Las Vegas Sands predicts speedy recovery in its Asia casinos on pent-up gambling demand

Las Vegas Sands Corp expects gambling and visitation to pick up by late summer or early fall in Asia. PHOTO: REUTERS

BENGALURU (REUTERS) - Las Vegas Sands Corp on Wednesday (April 22) posted a first-quarter loss as the coronavirus kept consumers at bay, but the casino operator struck an optimistic note as pent-up demand for gambling pointed to a speedy recovery in Asia.

Shares of the company - which owns the Marina Bay Sands in Singapore - were up nearly 7 per cent in after-hours trading as the company signaled a quick recovery in Macau, Singapore and China as coronavirus-induced curbs are eased.

The company expects gambling and visitation to pick up by late summer or early fall in Asia, given its past experience in dealing with the Severe Acute Respiratory Syndrome (Sars) epidemic and Swine Flu.

"We hear anecdotally that people are really frustrated and want to go back to gambling in casinos," a company executive said on a post earnings call.

"The idea of a mask or social distancing or thermometer checks will not be difficult for local Singaporeans or Chinese. They will accept it, they will deal with it."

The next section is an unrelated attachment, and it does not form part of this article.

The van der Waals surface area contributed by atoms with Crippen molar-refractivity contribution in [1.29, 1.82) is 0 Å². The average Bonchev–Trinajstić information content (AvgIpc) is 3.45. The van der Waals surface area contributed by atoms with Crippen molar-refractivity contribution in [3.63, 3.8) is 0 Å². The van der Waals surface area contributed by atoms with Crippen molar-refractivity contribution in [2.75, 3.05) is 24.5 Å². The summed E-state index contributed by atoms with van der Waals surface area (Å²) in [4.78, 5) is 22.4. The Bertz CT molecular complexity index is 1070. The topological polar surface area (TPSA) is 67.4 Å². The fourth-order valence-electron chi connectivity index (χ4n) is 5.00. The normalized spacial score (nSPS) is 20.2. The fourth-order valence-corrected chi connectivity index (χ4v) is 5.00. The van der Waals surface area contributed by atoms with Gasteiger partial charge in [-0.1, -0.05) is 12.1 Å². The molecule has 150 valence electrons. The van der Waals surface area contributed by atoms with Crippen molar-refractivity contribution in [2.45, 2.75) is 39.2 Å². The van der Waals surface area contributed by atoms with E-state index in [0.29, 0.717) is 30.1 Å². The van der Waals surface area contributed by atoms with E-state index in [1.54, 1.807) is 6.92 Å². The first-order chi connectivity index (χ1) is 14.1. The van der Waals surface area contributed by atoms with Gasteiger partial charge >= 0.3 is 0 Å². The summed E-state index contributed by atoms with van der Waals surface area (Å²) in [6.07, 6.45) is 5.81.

However, Las Vegas Sands said a US recovery would be more "drastic and slower" but added it was seeing demand for group business in August and into the fall.

The gambling industry, which thrives on air travel and large groups of people in close proximity, is one of the hardest hit as the world goes into lockdowns in its battle against the pandemic.

Liquidity during the coronavirus crisis remained a bright spot for Las Vegas Sands, with the company pointing to a strong balance sheet that would allow it to tap growth opportunities in new markets.

Revenue from the company's main casino business plunged 55.8 per cent to US$1.18 billion (S$1.68 billion) in the first quarter.

The Nevada governor has ordered all casinos and other nonessential businesses in the state to close for 30 days beginning March 18. He extended that order until April 30, and last week said he has no specific date for when nonessential businesses might be allowed to reopen.

In March, gambling revenue fell 80 per cent in Macau, the world's biggest casino hub that accounts for more than 60 per cent of the company's revenue.

The S&P 500 casinos and gaming index has lost 49 per cent this year, compared to the 13.4 per cent dip in the S&P 500.

Net loss attributable to Las Vegas Sands was US$1 million in the quarter ended March 31, compared to a profit of US$582 million a year ago.

Net revenue plunged 51.1 per cent to US$1.78 billion.

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